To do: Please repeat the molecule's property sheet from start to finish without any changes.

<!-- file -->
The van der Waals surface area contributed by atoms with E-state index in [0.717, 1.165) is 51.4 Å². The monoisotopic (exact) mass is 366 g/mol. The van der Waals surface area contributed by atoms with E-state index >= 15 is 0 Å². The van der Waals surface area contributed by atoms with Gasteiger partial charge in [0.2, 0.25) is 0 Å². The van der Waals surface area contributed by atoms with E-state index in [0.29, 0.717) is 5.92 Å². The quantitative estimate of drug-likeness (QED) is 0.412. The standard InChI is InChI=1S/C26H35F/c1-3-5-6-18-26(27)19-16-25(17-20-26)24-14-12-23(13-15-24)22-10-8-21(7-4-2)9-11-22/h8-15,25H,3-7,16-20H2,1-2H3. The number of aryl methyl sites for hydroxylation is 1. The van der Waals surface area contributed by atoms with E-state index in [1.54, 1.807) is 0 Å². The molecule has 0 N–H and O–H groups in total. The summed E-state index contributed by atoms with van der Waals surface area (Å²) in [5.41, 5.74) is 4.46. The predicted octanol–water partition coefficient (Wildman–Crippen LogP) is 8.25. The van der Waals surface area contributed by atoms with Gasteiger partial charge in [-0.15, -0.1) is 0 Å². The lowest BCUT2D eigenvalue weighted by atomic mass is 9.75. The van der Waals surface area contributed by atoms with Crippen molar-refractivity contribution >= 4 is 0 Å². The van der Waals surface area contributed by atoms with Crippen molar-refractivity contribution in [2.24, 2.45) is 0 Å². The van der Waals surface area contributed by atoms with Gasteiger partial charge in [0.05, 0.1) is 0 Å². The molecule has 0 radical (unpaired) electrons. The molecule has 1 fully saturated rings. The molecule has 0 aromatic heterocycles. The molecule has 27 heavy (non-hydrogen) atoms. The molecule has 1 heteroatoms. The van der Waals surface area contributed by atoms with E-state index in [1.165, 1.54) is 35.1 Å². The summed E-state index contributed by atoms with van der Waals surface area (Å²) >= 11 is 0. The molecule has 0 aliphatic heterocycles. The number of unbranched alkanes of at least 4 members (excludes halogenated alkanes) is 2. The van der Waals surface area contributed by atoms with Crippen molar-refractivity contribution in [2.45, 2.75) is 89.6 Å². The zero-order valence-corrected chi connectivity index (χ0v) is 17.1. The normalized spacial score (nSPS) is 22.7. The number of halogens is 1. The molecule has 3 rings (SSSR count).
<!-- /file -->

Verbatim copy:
The van der Waals surface area contributed by atoms with E-state index in [0.717, 1.165) is 51.4 Å². The monoisotopic (exact) mass is 366 g/mol. The van der Waals surface area contributed by atoms with E-state index >= 15 is 0 Å². The van der Waals surface area contributed by atoms with Gasteiger partial charge in [0.2, 0.25) is 0 Å². The van der Waals surface area contributed by atoms with E-state index in [0.29, 0.717) is 5.92 Å². The quantitative estimate of drug-likeness (QED) is 0.412. The standard InChI is InChI=1S/C26H35F/c1-3-5-6-18-26(27)19-16-25(17-20-26)24-14-12-23(13-15-24)22-10-8-21(7-4-2)9-11-22/h8-15,25H,3-7,16-20H2,1-2H3. The number of aryl methyl sites for hydroxylation is 1. The van der Waals surface area contributed by atoms with E-state index in [1.54, 1.807) is 0 Å². The molecule has 0 N–H and O–H groups in total. The summed E-state index contributed by atoms with van der Waals surface area (Å²) in [5.41, 5.74) is 4.46. The predicted octanol–water partition coefficient (Wildman–Crippen LogP) is 8.25. The van der Waals surface area contributed by atoms with Gasteiger partial charge in [-0.15, -0.1) is 0 Å². The lowest BCUT2D eigenvalue weighted by atomic mass is 9.75. The van der Waals surface area contributed by atoms with Crippen molar-refractivity contribution >= 4 is 0 Å². The van der Waals surface area contributed by atoms with Crippen molar-refractivity contribution in [2.24, 2.45) is 0 Å². The van der Waals surface area contributed by atoms with Gasteiger partial charge in [0.05, 0.1) is 0 Å². The molecule has 0 radical (unpaired) electrons. The molecule has 1 fully saturated rings. The molecule has 0 aromatic heterocycles. The molecule has 27 heavy (non-hydrogen) atoms. The molecule has 1 heteroatoms. The van der Waals surface area contributed by atoms with E-state index in [1.165, 1.54) is 35.1 Å². The summed E-state index contributed by atoms with van der Waals surface area (Å²) >= 11 is 0. The molecule has 0 aliphatic heterocycles. The number of unbranched alkanes of at least 4 members (excludes halogenated alkanes) is 2. The van der Waals surface area contributed by atoms with Crippen molar-refractivity contribution in [2.45, 2.75) is 89.6 Å². The zero-order valence-corrected chi connectivity index (χ0v) is 17.1. The normalized spacial score (nSPS) is 22.7. The number of halogens is 1. The molecule has 3 rings (SSSR count).